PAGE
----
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(en) France, Alternative Libertaire AL September - Venezuela: Trade unionism autonomous or domesticated by the State ? (fr, it, pt) [machine translation]

Date Wed, 11 Oct 2017 11:15:44 +0300

Chavism has suppressed the autonomous expression of social movements, forced to align their agenda with that of the government. If social protest now overflows from these frameworks, a true culture of independence remains to be built. ---- In 2003, in order to compete with the Confederation of Workers of Venezuela (CTV), which was subservient to employers, the State helped launch the National Union of Workers (UNT) ... creating a new bureaucracy under its command. Pockets of dissent, however, exist within the UNT, like the classical, unitary, revolutionary and autonomous current (C-CURA). He is active in the powerful Petroleum Workers' Federation (FUTPV), which has 67,000 union members out of the 108,000 employees of PDVSA, the country's big oil company. In a recent interview with Quintodia.net, José Bodas, secretary of the FUTPV, said that " the trade union bureaucracy and technocracy of PDVSA defend each other in order to maintain their respective privileges.[...]Having union leaders who are also members of the management of PDVSA does not help.[...]Our current C-CURA calls for setting up basic committees and demanding collective bargaining as well as the organization of elections within the FUTPV and the basic unions. "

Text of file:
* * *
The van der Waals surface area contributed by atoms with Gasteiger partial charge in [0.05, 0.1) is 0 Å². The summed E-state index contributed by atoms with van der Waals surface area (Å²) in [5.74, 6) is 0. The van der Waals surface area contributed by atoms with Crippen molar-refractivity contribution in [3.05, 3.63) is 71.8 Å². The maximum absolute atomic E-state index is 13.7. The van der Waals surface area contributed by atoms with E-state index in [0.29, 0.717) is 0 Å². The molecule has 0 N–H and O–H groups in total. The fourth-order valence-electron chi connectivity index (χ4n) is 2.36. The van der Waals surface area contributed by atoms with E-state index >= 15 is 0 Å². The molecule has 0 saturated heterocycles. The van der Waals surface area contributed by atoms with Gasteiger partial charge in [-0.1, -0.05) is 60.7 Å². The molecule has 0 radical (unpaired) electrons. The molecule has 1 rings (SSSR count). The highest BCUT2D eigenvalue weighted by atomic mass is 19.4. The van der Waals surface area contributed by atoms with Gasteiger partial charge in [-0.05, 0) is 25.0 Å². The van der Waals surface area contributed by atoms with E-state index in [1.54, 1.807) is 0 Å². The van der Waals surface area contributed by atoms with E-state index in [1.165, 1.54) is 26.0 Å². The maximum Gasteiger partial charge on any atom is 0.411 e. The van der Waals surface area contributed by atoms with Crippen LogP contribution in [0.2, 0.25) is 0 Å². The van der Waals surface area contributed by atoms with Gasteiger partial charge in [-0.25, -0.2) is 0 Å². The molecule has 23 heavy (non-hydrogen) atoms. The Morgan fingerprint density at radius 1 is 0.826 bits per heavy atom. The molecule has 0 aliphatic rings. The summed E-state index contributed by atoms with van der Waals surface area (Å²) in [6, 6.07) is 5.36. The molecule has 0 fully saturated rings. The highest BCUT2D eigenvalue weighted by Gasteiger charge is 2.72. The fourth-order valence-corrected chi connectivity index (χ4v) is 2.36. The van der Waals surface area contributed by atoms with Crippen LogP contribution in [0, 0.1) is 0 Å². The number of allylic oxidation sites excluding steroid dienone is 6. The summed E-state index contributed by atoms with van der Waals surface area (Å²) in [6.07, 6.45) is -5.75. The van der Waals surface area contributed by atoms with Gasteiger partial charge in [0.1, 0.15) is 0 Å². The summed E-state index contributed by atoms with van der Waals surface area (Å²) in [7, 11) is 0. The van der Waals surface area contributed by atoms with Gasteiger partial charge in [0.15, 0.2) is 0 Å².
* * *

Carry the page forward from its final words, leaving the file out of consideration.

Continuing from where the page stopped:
Beyond C-CURA, several grass-roots unions maintain a class practice ; they called for a general strike on 26 and 27 August for a decent minimum wage for free health and education rights and for the oil to become " 100% Venezuelan " . While it is clear that some work stoppages are in fact remotely controlled by the employers' and reactionary forces, it would be absurd to generalize as Maduro did when, in May 2013, he treated the struggling trade unionists of the nationalized Sidor steelworks of " thugs " and " anarcho-syndicalists " !

One can only adhere to what the Uruguayan sociologist Raúl Zibechi explained in the autumn 2016 in the review of the Spanish CGT Libre Pensamiento : " Those who like us think that it is the basic social movements that transform the realities, and not governments, must bet on the end of the hegemony of bolivarism for the simple reason that it prevents the emergence of different political identities than those dictated by the Chavismo-Antichavism polarization. " Zibechi called, more generally, to " complete restoration of the autonomy and belligerency of social movements ... by functioning in a self-managed way, rejecting mediations and placing our struggles on the electoral path, refusing to be the footsteps of a political party ".

Abobora (AL 31)

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